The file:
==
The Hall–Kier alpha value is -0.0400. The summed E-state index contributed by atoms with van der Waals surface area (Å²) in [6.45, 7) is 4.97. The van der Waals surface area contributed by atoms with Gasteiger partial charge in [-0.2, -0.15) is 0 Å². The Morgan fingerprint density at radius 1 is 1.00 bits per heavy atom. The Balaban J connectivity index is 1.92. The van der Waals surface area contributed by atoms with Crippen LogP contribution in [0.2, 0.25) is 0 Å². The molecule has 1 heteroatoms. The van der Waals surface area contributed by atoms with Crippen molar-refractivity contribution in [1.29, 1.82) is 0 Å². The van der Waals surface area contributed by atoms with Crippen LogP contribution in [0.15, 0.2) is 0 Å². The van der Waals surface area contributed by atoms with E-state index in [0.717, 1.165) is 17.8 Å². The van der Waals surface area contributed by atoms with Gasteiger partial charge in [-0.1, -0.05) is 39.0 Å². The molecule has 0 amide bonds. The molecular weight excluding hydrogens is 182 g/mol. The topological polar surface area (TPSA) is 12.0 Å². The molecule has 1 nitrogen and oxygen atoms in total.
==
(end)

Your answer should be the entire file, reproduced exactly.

The Hall–Kier alpha value is -0.0400. The summed E-state index contributed by atoms with van der Waals surface area (Å²) in [6.45, 7) is 4.97. The van der Waals surface area contributed by atoms with Gasteiger partial charge in [-0.2, -0.15) is 0 Å². The Morgan fingerprint density at radius 1 is 1.00 bits per heavy atom. The Balaban J connectivity index is 1.92. The van der Waals surface area contributed by atoms with Crippen LogP contribution in [0.2, 0.25) is 0 Å². The molecule has 1 heteroatoms. The van der Waals surface area contributed by atoms with Crippen molar-refractivity contribution in [1.29, 1.82) is 0 Å². The van der Waals surface area contributed by atoms with Crippen LogP contribution in [0.15, 0.2) is 0 Å². The van der Waals surface area contributed by atoms with E-state index in [0.717, 1.165) is 17.8 Å². The van der Waals surface area contributed by atoms with Gasteiger partial charge in [-0.1, -0.05) is 39.0 Å². The molecule has 0 amide bonds. The molecular weight excluding hydrogens is 182 g/mol. The topological polar surface area (TPSA) is 12.0 Å². The molecule has 1 nitrogen and oxygen atoms in total.